Talking about Coach’s change in strategy
Coach (COH) was a struggling brand with tumbling sales, deteriorating market share, and contracting margins until three years ago. Rising competition from newer players like Michael Kors (KORS), Kate Spade (KATE), and Tory Burch peeled away its customers, resulting in an increase in promotions and eventually weakening the Coach brand.
In 2014, Coach decided to change its strategy in an effort to improve its brand perception, redirecting its focus to quality rather than quantity. This involved closing unprofitable stores, exiting hundreds of department stores, reducing promotion days, introducing a new range of products, and acquiring high-end footwear player Stuart Weitzman.
The strategy initially caused Coach’s top line to fall 5% and 13% in fiscal 2014 and fiscal 2015, respectively. Its earnings per share fell sharply, dropping 17% and 38%, respectively, during the two years. Notably, North America sales were down 15% and 17%, respectively.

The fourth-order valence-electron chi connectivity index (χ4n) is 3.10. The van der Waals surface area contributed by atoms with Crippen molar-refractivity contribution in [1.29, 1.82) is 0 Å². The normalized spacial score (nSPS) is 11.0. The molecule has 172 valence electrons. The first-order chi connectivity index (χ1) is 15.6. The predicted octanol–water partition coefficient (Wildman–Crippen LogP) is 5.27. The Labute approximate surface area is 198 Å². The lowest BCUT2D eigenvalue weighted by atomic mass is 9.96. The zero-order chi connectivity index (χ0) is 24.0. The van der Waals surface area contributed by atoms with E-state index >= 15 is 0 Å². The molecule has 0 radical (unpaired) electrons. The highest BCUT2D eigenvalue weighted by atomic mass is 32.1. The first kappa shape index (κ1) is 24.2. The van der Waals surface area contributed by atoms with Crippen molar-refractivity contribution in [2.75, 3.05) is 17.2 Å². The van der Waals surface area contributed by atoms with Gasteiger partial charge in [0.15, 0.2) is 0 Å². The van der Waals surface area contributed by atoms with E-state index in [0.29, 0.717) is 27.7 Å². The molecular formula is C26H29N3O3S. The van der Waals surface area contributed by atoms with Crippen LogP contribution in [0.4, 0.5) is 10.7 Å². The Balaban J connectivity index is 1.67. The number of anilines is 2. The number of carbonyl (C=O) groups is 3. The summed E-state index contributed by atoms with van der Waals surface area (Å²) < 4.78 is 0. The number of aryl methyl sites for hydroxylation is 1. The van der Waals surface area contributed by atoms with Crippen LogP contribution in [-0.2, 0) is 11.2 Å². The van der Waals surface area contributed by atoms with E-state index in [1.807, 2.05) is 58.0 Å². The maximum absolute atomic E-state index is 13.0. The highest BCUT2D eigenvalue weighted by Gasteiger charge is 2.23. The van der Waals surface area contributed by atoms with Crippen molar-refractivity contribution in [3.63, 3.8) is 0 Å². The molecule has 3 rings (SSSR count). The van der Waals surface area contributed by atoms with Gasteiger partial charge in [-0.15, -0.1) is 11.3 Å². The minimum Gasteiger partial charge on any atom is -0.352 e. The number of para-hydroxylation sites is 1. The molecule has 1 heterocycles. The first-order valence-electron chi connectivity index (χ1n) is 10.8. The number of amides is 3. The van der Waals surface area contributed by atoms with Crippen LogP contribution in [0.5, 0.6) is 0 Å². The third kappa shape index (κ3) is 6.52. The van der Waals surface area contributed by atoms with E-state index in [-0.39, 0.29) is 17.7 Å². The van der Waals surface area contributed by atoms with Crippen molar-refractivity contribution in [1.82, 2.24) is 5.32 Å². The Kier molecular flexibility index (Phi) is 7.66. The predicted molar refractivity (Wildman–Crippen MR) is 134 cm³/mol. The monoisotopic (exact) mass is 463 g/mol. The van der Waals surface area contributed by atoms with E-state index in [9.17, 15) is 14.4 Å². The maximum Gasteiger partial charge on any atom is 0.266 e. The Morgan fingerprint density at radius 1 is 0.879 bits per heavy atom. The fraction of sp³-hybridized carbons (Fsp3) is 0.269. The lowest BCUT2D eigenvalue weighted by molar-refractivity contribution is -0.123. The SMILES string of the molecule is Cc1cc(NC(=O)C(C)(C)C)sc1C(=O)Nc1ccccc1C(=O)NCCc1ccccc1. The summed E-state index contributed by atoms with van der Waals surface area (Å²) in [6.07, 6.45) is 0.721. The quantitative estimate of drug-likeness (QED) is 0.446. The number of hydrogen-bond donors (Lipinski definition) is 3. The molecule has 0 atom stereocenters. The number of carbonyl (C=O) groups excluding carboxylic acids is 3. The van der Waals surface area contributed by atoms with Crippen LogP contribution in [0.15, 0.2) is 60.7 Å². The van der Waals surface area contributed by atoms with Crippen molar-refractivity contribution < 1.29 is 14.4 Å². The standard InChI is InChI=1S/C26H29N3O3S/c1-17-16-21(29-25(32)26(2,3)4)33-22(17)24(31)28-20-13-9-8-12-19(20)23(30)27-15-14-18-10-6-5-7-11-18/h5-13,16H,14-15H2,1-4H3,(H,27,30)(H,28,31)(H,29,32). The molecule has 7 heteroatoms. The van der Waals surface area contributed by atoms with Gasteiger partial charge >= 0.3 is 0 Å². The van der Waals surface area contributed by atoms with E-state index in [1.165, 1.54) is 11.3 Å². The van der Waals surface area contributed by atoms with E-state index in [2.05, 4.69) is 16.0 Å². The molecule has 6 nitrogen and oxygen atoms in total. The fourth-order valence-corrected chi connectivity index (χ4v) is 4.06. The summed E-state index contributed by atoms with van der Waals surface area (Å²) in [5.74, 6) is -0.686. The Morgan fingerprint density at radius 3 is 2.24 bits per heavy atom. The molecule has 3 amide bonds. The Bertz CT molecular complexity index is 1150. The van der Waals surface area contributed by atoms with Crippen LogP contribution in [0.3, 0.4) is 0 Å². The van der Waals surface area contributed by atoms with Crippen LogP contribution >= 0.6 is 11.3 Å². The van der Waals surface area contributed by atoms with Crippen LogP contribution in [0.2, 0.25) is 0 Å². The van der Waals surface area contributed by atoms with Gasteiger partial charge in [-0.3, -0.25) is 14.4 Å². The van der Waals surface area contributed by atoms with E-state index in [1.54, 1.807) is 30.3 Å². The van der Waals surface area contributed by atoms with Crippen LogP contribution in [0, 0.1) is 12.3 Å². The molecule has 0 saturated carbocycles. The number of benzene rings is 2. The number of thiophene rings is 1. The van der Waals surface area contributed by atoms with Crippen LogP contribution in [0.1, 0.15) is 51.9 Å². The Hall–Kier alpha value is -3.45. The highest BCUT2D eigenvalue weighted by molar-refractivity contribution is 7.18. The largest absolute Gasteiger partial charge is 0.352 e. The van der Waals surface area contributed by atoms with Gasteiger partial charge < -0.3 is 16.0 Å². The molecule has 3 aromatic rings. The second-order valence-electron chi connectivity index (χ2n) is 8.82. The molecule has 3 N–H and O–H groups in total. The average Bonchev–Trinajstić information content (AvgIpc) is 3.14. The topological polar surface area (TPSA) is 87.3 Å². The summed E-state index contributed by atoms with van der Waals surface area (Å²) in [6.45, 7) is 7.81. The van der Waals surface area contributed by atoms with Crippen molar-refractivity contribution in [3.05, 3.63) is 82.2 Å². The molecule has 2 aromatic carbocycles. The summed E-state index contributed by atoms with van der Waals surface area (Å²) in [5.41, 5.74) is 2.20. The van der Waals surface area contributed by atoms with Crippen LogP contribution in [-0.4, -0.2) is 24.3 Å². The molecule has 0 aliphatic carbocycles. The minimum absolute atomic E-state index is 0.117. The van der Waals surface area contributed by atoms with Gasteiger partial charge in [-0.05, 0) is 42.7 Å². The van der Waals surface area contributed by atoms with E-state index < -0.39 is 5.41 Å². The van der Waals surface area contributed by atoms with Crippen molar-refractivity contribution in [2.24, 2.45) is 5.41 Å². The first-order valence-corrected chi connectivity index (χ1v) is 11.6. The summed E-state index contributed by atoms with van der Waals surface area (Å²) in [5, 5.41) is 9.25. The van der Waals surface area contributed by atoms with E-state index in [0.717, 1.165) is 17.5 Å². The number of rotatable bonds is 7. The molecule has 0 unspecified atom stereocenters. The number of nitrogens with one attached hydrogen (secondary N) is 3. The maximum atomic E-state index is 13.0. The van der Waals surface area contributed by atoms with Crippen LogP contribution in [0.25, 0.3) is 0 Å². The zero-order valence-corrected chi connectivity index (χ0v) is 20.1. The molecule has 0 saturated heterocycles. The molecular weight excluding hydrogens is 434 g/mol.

The current scenario
Coach’s disciplined strategy eventually started to pay off. The company reported positive comps in North America for the first time in three years during 4Q16. Its comps have remained positive since then, and the company has already seen four consecutive quarters of comparable sales growth in its domestic territory.
In May 2017, Coach announced the acquisition of Kate Spade (KATE) for $2.4 billion. This acquisition shows the strength that the company has regained over the last couple of years.
However, Coach’s strategy is a work in progress. Coach pulled out of 250 department stores in the US during its last reported quarter (fiscal 3Q17), reducing the department store count by ~25% during the current year.
Investors seeking broad-based exposure to Coach can consider the First Trust RBA Quality Income ETF (QINC). Coach has a weight of 2.6% in QINC.
Read the next section to learn about Coach’s current valuations and near-term earnings potential.